Breakout Player for 2015-16: Noah Rod, Genève-Servette (NLA)

Noah Rod’s season in the Swiss-A league was incredibly lacking. The 18-year old Swiss pest found himself constantly relegated to the fourth line, where he served primarily as a role player. In his limited minutes Rod showed some great gamesmanship, and while the offense was almost non-existent, with only four points amassed in 38 games, there weren’t a lot of games where Rod wasn’t a factor. Rod has an uncanny ability to get under the opposition’s skin, and has quickly made a name for himself. After Rod’s much-documented World Junior success it is believed that Rod will likely cross the ocean and begin his North American career next season. If Rod can bring the same skill, drive, and truculence that he demonstrated in Switzerland, he is destined to become a notorious hockey player under the North American limelight, and a prospect many fans will know and remember.

Most Improved Prospect: Rourke Chartier, Kelowna Rockets (WHL)

If not for an upper-body injury during the middle of the season, Rourke Chartier might have been in the running for the MVP of the WHL. Coming off of a breakout playoff performance last year where the two-way forward scored 12 points in 14 games, Rourke Chartier took the league by storm, and sat at the top of WHL scoring for more than half of the year. This season, Chartier improved his scoring pace by .6 points per game to 1.41, registering 82 points in 58 games. On top of his statistical accolades, Chartier was recognized by Hockey Canada and brought into the World Junior camp, only to be one of the last cuts before the tournament. Less than a year after the 2014 NHL Draft, Chartier has greatly improved upon his 5th round standing, and easily joins the conversation as one of the best two-way forwards of his draft group.

Overachiever: Barclay Goodrow, San Jose Sharks

No one expected Barclay Goodrow to play in the NHL this season – let alone in 60 games – and more importantly, do it so well. Goodrow joined the organization as a free-agent signing out of the OHL‘s North Bay Battalion with a good but limited skillset, and little expectation for success. Goodrow not only forced his way into the lineup out of camp (he was injured early on but by all accounts he earned the spot) but became a main fixture in the bottom of the lineup because of his hard work and no quit attitude. Goodrow essentially outplayed veterans and top-tier prospects within the organization, and looks to have cemented himself as a professional hockey player going forward.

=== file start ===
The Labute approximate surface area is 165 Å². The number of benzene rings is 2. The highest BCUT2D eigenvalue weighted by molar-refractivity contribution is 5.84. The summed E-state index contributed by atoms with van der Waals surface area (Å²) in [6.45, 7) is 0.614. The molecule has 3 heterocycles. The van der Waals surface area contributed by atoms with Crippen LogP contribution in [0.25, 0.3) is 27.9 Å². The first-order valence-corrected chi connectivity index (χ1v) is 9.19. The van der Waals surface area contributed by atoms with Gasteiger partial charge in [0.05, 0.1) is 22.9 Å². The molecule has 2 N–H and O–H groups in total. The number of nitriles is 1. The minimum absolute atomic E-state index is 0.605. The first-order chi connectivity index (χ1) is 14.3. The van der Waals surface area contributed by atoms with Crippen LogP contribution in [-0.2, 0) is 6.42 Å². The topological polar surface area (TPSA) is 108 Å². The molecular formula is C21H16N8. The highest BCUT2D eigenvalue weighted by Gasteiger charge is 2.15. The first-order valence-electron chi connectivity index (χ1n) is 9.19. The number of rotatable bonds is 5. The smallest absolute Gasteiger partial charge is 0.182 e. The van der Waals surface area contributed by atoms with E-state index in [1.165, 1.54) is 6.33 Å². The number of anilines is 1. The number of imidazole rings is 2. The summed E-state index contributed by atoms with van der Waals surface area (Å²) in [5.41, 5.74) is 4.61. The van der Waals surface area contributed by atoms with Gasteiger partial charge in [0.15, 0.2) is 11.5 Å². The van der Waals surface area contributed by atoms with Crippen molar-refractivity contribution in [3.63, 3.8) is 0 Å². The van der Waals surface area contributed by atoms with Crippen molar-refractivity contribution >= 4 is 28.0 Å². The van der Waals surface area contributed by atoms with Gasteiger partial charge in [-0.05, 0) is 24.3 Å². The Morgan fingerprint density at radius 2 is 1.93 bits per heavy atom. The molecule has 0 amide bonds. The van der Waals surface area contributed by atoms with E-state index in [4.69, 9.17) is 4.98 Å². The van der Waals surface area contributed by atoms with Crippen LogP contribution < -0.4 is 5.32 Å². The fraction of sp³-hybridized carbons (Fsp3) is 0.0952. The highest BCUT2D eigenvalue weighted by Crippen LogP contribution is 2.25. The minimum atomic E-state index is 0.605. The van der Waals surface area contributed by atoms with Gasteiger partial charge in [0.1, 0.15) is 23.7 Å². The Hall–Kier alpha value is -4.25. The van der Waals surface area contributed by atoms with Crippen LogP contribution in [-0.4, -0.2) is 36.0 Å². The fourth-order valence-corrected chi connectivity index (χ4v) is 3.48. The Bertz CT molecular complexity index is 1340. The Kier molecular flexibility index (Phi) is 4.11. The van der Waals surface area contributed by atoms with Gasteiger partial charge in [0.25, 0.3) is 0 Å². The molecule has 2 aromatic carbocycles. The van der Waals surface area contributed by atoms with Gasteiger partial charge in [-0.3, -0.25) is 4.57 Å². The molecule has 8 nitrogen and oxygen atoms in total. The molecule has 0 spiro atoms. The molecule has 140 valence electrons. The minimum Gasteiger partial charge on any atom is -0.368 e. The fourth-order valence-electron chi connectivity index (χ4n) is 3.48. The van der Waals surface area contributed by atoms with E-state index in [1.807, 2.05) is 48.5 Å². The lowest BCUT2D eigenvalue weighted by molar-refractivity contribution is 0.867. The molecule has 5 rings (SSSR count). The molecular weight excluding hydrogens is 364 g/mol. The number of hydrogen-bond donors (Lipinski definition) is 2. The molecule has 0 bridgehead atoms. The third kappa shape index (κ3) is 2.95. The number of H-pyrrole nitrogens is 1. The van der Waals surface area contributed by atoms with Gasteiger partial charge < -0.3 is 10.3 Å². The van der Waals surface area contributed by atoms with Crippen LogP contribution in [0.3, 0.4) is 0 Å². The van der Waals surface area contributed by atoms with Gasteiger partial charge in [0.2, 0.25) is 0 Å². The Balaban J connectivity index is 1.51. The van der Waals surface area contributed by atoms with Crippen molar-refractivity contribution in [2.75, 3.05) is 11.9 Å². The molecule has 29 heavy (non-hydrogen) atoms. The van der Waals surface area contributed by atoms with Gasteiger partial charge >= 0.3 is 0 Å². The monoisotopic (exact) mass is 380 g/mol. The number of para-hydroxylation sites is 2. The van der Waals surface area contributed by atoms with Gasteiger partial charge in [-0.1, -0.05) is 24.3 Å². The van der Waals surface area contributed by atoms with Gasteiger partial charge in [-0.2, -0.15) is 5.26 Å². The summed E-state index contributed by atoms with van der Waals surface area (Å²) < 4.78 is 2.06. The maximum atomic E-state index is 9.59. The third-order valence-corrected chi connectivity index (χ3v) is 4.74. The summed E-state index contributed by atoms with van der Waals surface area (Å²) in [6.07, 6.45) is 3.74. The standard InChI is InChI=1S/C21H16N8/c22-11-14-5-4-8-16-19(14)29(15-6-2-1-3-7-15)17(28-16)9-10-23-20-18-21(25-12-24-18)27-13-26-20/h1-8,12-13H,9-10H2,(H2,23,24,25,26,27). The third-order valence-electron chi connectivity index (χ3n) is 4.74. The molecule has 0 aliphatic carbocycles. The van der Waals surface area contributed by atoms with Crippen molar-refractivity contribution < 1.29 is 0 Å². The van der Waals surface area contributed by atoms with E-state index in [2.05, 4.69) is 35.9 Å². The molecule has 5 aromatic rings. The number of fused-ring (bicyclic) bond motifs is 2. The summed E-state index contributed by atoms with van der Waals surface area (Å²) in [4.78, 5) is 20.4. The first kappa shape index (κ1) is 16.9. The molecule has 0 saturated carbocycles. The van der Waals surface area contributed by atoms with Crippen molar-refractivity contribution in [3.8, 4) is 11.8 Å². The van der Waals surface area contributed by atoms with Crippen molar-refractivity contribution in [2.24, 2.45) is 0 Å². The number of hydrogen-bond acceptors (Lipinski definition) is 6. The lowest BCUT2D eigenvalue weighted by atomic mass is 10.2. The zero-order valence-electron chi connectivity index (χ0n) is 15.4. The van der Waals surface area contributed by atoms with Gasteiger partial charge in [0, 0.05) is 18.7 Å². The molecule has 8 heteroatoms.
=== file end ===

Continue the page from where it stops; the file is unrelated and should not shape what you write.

Underachiever: Konrad Abeltshauser, Worcester Sharks

While Dylan DeMelo has blossomed and improved, Konrad Abeltshauser has taken a number of steps back. At the end of last season, Abeltshauser looked to be one of the better young defensive prospects in the system; given his size and offensive abilities he was even thought to be a main contender to earn a job on the big team. However, the big German’s game has completely fallen apart, to the point where Abeltshauser was sent down to the ECHL to try and work on his game. Abeltshauser has the skillset to be a very good bottom-pairing defenseman, with some power play potential, but he is becoming something of a poor decision-maker in recent months, and has regressed significantly from last season. With all of his size, skill and potential, Konrad Abeltshauser is quickly becoming the organization’s new whipping boy.

Highest Risk/Reward Prospect: Nikolay Goldobin, HIFK (Liiga)/Worcester Sharks

Having recently finished his season in the Liiga with HIFK, Nikolay Goldobin was assigned to Worcester for the team’s playoff push. Early on, Goldobin has looked very good on the offensive side of things, but as is the tale of the tape on this player, the defensive side to his game is grossly underdeveloped and a huge hindrance to his team. Goldobin looked to have improved his play away from the puck in Finland, and at times looked like a very good top-line forward, but he has struggled a bit in this regard since joining the Sharks. Last year’s first round pick has the ability to be a sensational hockey player, one that scores in bunches, but he also possesses the type of game that is going to make it difficult for him to remain in an NHL lineup. Because as good as his offense is, he creates a lot of problems for his team with his defensive drive. Goldobin has the potential to be a star in the NHL, or a first round bust.

Prospect of the Month
danny_o_regan_san_jose_1
Dan O’Regan and the Boston University Terriers only played two games in April, but they were the biggest in college hockey. O’Regan played a lot of minutes, especially on the power play for the Terriers, scoring a goal and an assist, and was one of the better players in the national title game. More impressive than his point per game pace in limited play was the fact that O’Regan played a very strong defensive game in both Frozen Four contests. O’Regan would have liked to have won a title, but playing so well on the big stage is only going to help him in his development.